See, when you Shootdodge (the more I write that word, the less sense it makes) you sign a contract with the fight. You commit yourself to moving along a certain vector for a handful of seconds – and while you’re moving you’re pretty much impossible to harm – but when you reach the end of that vector, you’re left helpless on the ground. You put all your eggs in one basket then you throw that basket through a plate-glass window into the face of a mafioso goon and hope that it kills him. You are making a definite decision that carries immediate consequences.
That’s the tactical decision you’ll make more often than any other, in Max Payne; whether to trade five seconds of normality for three seconds of invulnerability and two of incredible weakness. It becomes second nature. In a genre where, often, you’re accessing angles of attack from enemies, staying aware of distant threats outside of your eyeline, and plugging yourself into the best available cover you’re instead launching yourself like a fucking missile through the middle of gunfights.
You plan Max Payne gunfights like you plan a strafing run in a fighter jet. What’s our best angle of approach? How can we minimise damage on the way out? Can we neutralise all the enemy forces before they return fire?
It doesn’t always work – and, when you’re learning, you find yourself down on the floor absorbing bullets more often than you’d like – but when you figure out how it works, how to wring benefits from it, it becomes second nature. You’d think you never took part in a virtual fight where leaping into the air and triggering slow motion wasn’t a natural, expected part of proceedings. Fights become almost turn-based, but in a world where you trigger the turns; you click right mouse, you take your turn and shoot some berk in the face, then you hit the deck and all of his mates return fire. It pushed the battle to be on your terms, so long as you were willing to play aggressively. It makes the core conceit of slowing down time and jumping in the air an understandable reality of the world.
What I’m trying to say is that Max Payne was a very clever game that felt stupid, and it was a revolutionary game that was almost immediately understandable.
There’s a reason every other game and its dog aped Shootdodging or Bullet-Time (or both!) for the next ten years, and why almost none of them got it right. It’s not something you stick on alongside the grenade launcher and the final boss. It has to be baked in. The game has to be about it.
It is only just possible to play Max Payne without the shootdodge function, and I know because I did it. I played through the entire game using only the lead pipe and, later, the baseball bat – using a pistol only when the game needed me to kill someone out of bat range before I could progress to the next area. It was… well, it wasn’t fun. Fun isn’t the word. It was a thing I’m glad I’ve done, but it wasn’t Fun. You need Bullet-Time, you need Shootdodging, for the pace of the game to work. It doesn’t just look good – it’s what the game is about.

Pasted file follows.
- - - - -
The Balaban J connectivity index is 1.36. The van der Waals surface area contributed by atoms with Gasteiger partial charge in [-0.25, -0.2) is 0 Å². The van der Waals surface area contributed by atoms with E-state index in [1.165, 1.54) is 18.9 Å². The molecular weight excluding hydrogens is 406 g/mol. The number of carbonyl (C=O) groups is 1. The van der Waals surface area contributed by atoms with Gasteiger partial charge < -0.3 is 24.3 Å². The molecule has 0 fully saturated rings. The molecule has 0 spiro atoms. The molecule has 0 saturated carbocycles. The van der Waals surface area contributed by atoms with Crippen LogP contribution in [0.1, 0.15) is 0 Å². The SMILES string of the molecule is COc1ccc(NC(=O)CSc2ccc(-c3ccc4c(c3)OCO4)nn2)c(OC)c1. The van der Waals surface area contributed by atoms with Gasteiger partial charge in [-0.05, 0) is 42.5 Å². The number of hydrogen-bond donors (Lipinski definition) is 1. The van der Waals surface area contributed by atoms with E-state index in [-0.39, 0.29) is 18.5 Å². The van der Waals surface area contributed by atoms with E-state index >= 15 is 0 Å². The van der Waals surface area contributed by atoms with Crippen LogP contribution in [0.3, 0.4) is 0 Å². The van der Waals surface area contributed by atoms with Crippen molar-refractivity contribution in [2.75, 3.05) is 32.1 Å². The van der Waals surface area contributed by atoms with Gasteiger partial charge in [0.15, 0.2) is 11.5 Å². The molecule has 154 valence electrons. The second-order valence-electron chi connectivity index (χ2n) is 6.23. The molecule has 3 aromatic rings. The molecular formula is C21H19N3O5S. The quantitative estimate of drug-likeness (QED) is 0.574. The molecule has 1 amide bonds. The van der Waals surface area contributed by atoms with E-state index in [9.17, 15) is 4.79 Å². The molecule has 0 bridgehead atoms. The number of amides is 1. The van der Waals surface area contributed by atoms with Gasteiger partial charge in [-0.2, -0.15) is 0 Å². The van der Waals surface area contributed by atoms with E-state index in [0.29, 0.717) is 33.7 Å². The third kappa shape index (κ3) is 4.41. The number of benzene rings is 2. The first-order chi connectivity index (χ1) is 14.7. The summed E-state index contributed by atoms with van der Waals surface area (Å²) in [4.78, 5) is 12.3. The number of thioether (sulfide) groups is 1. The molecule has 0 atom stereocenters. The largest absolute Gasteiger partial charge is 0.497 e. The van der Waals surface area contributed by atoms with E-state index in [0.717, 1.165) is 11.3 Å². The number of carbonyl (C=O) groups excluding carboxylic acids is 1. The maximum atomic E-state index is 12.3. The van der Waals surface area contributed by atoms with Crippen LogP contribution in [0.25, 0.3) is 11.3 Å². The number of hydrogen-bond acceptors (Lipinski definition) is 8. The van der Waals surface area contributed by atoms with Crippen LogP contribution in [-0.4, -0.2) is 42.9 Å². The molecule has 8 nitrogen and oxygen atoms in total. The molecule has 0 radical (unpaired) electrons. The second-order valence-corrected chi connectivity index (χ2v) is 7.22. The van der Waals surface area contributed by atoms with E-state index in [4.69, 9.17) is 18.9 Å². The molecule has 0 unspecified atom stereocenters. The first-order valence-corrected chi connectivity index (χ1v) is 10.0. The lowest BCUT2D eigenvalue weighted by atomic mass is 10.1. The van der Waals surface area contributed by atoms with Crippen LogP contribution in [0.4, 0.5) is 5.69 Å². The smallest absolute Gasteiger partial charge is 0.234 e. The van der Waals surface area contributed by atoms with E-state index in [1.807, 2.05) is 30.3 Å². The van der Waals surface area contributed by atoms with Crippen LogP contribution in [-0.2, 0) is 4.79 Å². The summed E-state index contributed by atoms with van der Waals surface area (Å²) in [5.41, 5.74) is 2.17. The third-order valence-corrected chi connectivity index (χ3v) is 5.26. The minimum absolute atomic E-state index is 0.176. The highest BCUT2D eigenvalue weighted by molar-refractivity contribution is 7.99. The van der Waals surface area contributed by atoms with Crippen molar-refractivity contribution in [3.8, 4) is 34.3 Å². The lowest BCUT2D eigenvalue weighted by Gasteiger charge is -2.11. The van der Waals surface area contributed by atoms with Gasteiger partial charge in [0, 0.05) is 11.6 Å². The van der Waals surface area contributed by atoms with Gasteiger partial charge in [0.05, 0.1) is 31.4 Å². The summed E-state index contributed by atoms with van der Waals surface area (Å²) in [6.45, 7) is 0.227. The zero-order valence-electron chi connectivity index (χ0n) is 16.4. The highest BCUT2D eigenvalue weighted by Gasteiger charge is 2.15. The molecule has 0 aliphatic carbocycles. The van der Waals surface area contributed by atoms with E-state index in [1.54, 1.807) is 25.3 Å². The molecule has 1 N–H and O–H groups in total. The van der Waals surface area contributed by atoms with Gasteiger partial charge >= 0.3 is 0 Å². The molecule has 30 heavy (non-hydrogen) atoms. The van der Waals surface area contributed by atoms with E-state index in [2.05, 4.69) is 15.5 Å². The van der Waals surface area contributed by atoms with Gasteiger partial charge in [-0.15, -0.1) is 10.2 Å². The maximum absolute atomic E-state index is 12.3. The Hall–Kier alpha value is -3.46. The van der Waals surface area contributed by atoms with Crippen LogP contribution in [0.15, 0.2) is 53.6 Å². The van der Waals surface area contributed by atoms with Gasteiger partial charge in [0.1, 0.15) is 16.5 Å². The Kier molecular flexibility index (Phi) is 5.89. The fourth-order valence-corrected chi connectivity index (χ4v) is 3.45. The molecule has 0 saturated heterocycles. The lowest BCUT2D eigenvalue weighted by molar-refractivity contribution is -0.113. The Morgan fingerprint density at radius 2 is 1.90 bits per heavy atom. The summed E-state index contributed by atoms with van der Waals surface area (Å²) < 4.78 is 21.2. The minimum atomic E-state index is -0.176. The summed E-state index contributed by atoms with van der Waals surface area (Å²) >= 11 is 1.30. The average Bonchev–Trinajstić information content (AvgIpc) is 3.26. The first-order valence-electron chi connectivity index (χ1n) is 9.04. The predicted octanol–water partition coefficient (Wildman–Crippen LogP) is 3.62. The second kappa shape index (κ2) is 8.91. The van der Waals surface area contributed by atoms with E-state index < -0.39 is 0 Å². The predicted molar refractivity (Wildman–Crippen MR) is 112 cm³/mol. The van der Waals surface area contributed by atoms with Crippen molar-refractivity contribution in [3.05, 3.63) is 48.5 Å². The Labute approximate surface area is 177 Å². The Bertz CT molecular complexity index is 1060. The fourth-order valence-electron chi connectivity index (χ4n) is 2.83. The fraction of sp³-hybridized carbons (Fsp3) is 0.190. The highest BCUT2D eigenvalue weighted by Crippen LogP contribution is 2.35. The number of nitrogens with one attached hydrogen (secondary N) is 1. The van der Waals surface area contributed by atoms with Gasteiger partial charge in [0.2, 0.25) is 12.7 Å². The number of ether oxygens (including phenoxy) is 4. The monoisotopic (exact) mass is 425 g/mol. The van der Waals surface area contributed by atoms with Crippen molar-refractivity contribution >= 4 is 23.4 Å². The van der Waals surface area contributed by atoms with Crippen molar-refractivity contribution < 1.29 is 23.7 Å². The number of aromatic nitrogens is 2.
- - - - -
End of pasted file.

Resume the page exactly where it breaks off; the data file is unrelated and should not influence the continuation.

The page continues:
LET ME JUST HATE ON ROCKSTAR FOR A BIT, OKAY, THEY’RE BIG ENOUGH TO HANDLE IT
Rockstar didn’t get it; Max Payne 3 was a fine game, and enjoyable enough for me to play through it one and a half times, now. But because it’s a post GTA IV title, Max moves like a fucking sofa. All of Rockstar’s protagonists stagger around like they’ve just got out of bed, now.
Back in the day, before we cared about the way that humans don’t immediately hit their top speed the instant they start moving – that for most of us, we need a second or two to accelerate – Max responded as quickly as you could think. BOOM. BANG. SLAP. WALLOP. The only thing stopping you from immediately shooting everyone in the face was your own shitty reflexes.
The newer, pudgier Max lurches in and out of gunfights with a notable delay, which is all well and good for story concerns, but it makes that split-second target analysis less satisfying to handle. Which is a shame.
(Plus you can’t tell when you’ve killed a bad guy or when they’re just plain tuckered out from all the bullets you’ve shot at them and they’re having a little lie down for a moment. Which means your attention is divided between Chump A who is currently shooting an assault rifle at you and Chump B who fell over a second ago but what if he got up again and Chump C who you shot in the chest five seconds ago but now he’s back up on his feet and firing at you and SORT IT OUT, ROCKSTAR)
I’m digressing. (Max Payne 3 remains one of the best Lounging Simulators I’ve ever played.) Remedy took slow-motion dodging from The Matrix and worked out a way to make it function as a game mechanic. It was stylish, but it had essential substance; it was useful, but not overpowered. It was a quick hit of risk vs reward that you could take as many times as you wanted until either everyone else, or you, were dead.
Well done, then, on that, Remedy. Once I’m done with this dog I’ll totally make out with all of you.